A new study has found more stroke victims may be saved from disability or death if doctors can remove blood clots that block circulation to the brain. It also found doctors may have more time than originally thought to perform the treatment.
About 120 over 80 is considered normal blood pressure. But blood pressure can run higher as you get older – around 140. Doctors wanting to lower that systolic number finally have an ideal target thanks to a study of more than 9,300 seniors called SPRINT.
It’s been recommended for some time that a low-dose aspirin a day helps to avoid heart attack and stroke. But a study out last month in the Journal of the American College of Cardiology suggests some people take the drug "inappropriately."
On average, every four minutes someone dies of a stroke.
Strokes are also the leading cause of long-term disability in the U.S. But technological and medical advances can help diagnose a stroke early. And early diagnosis and treatment for strokes can mean the difference between life and death.
Stroke has a large negative impact on society, with women disproportionately affected. An estimated 6.8 million people in the United States are living after having had a stroke, including 3.8 million women and three million men. Stroke is the fifth-leading cause of death for men, but the third leading cause for women. So says the American Heart Association this month in its newly released guidelines for prevention of stroke in women.
In this installment of KERA’s Vital Signs, we revisit the subject of stroke. A study last month in the Lancet pointed to an increase in stroke among younger adults. Dr. Ben Newman, an endovascular neurosurgeon at Methodist Dallas Medical Center, talked with Sam Baker about who’s affected and why.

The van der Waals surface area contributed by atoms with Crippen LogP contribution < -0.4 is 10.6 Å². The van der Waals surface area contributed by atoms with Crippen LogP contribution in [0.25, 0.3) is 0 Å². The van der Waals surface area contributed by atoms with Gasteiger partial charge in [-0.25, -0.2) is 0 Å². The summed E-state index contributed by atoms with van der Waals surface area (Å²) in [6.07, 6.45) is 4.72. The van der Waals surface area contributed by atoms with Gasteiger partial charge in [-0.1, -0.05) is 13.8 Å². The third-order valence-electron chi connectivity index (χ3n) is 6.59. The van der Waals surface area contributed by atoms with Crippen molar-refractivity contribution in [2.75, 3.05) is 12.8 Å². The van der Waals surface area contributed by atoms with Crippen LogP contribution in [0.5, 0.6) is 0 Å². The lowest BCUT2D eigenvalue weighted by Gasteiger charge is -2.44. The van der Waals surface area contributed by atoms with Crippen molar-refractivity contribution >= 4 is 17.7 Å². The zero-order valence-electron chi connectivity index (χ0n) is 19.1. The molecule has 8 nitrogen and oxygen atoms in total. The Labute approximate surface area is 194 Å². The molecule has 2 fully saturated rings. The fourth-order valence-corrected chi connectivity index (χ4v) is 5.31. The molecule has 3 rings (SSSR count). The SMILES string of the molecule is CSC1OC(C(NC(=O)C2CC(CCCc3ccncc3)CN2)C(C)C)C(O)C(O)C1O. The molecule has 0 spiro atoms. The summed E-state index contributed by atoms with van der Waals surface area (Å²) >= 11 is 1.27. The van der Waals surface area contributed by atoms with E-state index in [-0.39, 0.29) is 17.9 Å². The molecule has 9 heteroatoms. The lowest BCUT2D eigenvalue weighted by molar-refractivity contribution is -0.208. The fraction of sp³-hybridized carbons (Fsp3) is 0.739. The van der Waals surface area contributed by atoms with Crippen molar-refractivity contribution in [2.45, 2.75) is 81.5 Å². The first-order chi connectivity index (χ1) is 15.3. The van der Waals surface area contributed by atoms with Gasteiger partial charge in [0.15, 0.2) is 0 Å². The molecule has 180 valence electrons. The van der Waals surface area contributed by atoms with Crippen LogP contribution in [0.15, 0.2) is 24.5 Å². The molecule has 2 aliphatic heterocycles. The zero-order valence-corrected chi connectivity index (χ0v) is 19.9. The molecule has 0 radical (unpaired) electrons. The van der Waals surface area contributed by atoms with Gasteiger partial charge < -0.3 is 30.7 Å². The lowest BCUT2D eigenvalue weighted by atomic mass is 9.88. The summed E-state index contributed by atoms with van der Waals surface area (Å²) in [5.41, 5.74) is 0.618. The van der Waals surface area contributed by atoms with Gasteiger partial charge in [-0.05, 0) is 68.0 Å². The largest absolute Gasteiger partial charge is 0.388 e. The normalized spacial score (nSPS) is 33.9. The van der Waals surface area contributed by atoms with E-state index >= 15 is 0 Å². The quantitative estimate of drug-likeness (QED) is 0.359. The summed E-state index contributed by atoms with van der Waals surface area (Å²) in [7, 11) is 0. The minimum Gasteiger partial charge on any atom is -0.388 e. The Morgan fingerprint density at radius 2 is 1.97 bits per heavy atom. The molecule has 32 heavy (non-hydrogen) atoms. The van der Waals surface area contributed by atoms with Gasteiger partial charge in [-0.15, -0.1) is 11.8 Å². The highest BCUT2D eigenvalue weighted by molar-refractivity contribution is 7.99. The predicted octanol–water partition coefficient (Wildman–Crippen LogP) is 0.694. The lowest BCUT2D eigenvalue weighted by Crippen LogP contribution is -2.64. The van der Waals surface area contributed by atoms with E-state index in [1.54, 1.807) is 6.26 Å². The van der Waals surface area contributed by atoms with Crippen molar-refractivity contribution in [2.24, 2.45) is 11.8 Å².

When someone’s brought into the emergency room for acute ischemic stroke – or a blocked artery to the brain – a neurologist is called in to determine treatment. But back in 2010, Baylor Healthcare System noticed a problem at a regional center in Waxahachie: speed. The solution was a telemedicine program using laptop cameras and a robotic device to save crucial time in providing treatment. Dr. Dion Graybeal, medical director of the Baylor stroke program, talks about how it’s done in this installment of KERA’s Vital Signs.
Signs of a stroke require attention as soon as possible. Doctors are using videoconferencing with laptop cameras and a robotic device to save crucial time. Dr. Dion Graybeal, medical director of Baylor's stroke program, talks with KERA's Sam Baker about the latest developments.
Stroke is the fourth leading cause of death and the leading cause of disability in the U.S. The drug tPA has been pretty effective at dissolving blood clots that can lead to stroke. But that's only if given within three hours and if the clot isn’t large. The Food and Drug Administration this year approved two mechanical devices doctors can use beyond the three hour window to remove large clots from the brain. In a KERA Health Checkup, Dr.
It’s the fourth leading cause of death in the country behind heart disease, chronic lung disease and cancer. Stroke occurs when blood flow to a part of the brain stops. It’s sometimes called a brain attack, but stroke is often preventable. In this KERA Health Checkup, Sam Baker talked about this with Dr. Dion Graybeal. He’s Medical Director of the Stroke Program at Baylor Medical Center.